Blog Post 1

How do I carve a whole chicken?

Step 1 In order to divide it into 6 pieces, separate one of the leg quarters by cutting the skin that connects it to the breast. Turn and pull the leg quarter away from the bird until the joint breaks and cut through it. Repeat the procedure for the second leg quarter.

Step 2 Separate the wings by twisting them and pulling them outwards and cut through the joint.

Step 3 Cut along the middle of the chicken breast on one side and turn it over. Cut on the other side to divide it into two halves.

Step 4 To cut it into 8 pieces, you can separate the drumstick and thigh. To get 10 pieces you also have to cut the breast in 2 pieces.

Blog Post 2

How are chickens fed?

Our chickens are fed on the best cereals in the world. 90% of their feed is made of corn (69%) and soybean (30%) produced in the best plantations in Argentina. The rest of their feed is composed of wheat bran, vitamins, amino acids, minerals, salt, gluten and meals.
The cereals are milled for easier digestion and nutrient absorption. They are later weighed and mixed in the right proportions to obtain a balanced meal ideal for the birds' nutritional needs.
Birds' rapid growth is exclusively due to their genetic growth potential based on crossbreeds that have been made to obtain the best genetic characteristics possible. It is due to this potential that we are able to produce birds that grow more in less time.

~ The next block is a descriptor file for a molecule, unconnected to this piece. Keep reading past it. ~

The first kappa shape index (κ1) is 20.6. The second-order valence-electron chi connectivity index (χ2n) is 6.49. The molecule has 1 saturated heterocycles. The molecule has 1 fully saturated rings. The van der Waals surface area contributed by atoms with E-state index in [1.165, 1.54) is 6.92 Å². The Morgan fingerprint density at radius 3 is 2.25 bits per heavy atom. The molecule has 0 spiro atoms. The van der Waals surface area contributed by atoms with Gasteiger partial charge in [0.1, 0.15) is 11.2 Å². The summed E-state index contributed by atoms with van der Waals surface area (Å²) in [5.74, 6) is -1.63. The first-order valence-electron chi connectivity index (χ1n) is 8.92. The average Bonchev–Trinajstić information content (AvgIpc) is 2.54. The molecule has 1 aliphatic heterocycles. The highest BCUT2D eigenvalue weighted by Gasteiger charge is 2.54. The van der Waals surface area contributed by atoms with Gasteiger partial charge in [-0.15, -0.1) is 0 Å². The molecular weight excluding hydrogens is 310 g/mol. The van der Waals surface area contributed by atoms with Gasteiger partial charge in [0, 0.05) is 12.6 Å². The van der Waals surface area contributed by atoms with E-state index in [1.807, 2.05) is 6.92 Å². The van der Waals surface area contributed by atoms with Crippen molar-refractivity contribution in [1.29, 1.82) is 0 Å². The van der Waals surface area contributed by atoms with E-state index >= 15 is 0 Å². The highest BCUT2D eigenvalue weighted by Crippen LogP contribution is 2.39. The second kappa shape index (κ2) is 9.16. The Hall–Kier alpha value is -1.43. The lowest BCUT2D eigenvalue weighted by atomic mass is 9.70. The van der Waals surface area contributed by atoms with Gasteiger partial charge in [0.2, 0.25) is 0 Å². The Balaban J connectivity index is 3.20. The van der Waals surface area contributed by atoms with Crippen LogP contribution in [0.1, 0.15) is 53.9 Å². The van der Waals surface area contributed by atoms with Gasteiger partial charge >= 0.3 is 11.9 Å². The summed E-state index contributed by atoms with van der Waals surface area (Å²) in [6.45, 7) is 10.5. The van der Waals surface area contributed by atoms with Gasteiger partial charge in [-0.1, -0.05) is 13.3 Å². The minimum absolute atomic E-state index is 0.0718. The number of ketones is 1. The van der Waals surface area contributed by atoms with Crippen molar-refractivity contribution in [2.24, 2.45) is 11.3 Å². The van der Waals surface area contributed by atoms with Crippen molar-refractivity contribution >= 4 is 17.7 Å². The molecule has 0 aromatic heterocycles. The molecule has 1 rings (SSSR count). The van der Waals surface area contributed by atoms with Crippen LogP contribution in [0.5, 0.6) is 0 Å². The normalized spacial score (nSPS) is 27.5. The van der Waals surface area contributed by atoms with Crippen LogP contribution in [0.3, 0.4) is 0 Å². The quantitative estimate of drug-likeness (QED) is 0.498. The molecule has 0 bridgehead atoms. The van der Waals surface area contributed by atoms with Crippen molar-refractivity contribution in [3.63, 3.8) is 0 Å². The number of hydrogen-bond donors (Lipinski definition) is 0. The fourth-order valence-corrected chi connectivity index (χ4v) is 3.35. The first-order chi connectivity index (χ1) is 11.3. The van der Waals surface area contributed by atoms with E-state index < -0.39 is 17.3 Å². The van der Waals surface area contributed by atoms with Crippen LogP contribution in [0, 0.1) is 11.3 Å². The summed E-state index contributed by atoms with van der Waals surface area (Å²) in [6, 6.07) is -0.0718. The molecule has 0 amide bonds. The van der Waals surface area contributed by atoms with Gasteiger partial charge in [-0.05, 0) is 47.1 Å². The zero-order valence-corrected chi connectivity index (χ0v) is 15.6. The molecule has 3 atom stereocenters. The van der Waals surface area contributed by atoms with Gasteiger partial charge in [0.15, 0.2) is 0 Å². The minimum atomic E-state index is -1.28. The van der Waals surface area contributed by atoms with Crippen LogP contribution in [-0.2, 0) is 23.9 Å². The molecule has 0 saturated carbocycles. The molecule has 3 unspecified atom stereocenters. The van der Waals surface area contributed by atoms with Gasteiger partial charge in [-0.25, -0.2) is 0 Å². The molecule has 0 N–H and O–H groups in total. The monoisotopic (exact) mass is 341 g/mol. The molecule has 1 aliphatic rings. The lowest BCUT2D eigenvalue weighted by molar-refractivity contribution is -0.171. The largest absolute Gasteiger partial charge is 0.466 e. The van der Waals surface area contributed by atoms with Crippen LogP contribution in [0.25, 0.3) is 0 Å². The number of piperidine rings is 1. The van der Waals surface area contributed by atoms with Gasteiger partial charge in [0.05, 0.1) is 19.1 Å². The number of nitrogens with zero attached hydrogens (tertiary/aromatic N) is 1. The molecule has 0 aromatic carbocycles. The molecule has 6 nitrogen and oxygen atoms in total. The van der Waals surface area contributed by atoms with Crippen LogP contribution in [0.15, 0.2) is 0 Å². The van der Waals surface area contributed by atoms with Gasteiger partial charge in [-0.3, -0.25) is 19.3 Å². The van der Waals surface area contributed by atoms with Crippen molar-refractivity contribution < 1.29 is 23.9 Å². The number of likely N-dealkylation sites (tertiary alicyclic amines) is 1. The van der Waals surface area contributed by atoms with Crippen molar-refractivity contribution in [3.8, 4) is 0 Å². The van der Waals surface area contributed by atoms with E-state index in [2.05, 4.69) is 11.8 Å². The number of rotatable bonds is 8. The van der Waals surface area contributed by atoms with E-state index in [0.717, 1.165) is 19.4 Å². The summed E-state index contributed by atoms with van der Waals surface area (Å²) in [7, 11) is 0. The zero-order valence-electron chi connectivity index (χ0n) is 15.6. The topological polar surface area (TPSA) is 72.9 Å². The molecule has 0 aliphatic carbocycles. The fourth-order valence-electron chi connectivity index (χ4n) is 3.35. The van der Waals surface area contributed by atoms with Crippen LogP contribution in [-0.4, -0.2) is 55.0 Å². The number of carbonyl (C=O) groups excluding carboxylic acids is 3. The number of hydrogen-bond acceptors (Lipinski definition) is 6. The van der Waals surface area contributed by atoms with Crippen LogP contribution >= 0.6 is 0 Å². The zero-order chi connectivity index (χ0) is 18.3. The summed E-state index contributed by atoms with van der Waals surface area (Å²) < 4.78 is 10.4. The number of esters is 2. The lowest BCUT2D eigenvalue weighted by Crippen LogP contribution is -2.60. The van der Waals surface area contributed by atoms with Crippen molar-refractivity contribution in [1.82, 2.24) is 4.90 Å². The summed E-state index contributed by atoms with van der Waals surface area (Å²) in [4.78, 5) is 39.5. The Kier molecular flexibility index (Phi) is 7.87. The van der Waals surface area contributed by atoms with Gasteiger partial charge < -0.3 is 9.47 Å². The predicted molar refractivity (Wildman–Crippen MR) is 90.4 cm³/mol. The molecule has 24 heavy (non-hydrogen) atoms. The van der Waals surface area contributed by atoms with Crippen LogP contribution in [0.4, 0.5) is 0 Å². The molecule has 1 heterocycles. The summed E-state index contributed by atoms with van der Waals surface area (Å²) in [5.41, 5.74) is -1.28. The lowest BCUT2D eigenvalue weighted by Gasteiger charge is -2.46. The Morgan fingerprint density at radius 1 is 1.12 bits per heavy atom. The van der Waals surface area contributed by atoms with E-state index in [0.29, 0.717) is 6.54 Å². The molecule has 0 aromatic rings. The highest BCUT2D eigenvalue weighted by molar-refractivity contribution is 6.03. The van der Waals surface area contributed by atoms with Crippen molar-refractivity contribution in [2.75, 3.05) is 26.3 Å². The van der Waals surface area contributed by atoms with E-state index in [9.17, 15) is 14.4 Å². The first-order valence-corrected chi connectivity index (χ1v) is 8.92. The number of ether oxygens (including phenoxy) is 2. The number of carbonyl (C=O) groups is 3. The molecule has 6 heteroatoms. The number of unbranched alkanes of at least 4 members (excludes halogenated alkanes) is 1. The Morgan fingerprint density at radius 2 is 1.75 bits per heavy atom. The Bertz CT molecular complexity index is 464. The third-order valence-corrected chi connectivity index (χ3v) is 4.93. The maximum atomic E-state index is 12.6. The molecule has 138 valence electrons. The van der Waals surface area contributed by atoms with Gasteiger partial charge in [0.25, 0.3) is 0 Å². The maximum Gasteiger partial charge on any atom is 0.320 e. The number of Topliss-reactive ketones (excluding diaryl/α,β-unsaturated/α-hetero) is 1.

Blog Post 3

Myths of hormones in chicken meat.

There is no growing hormone for chickens sold in the world, and no hormone exists that could make chickens grow more.

Growth hormone for chickens is a specific one, and it is produced by the same chicken. It can only make chickens grow and there is no side effect over the human being or over other species.
The other hormone which professionals and people in general suspect about is the oestrogens or any other hormone which could affect normal sexual development.

Today's chicken is raised in a very short period of about 50 days, reaching a growing level superior to de 50g per day, an average weight of 2,600g when slaughtered and an average of 5,200g of feed intake.
These results are due to an intense selection programme applied to the genetic lines for the breeding and their grandparents, in order to obtain breeders capable of transferring to their descendants –the broilers– that extraordinary "hybrid vigour".

It is also necessary to add the correct nutrition, which makes them develop that genetic potential, effective preventive medicine and demanding biosafety to prevent infectious and parasitic diseases. Not least is the detailed care of environmental conditions and adequate tools, as well as the careful handling of birds during these 50 raising days.

Source: CEPA



We do know about Chicken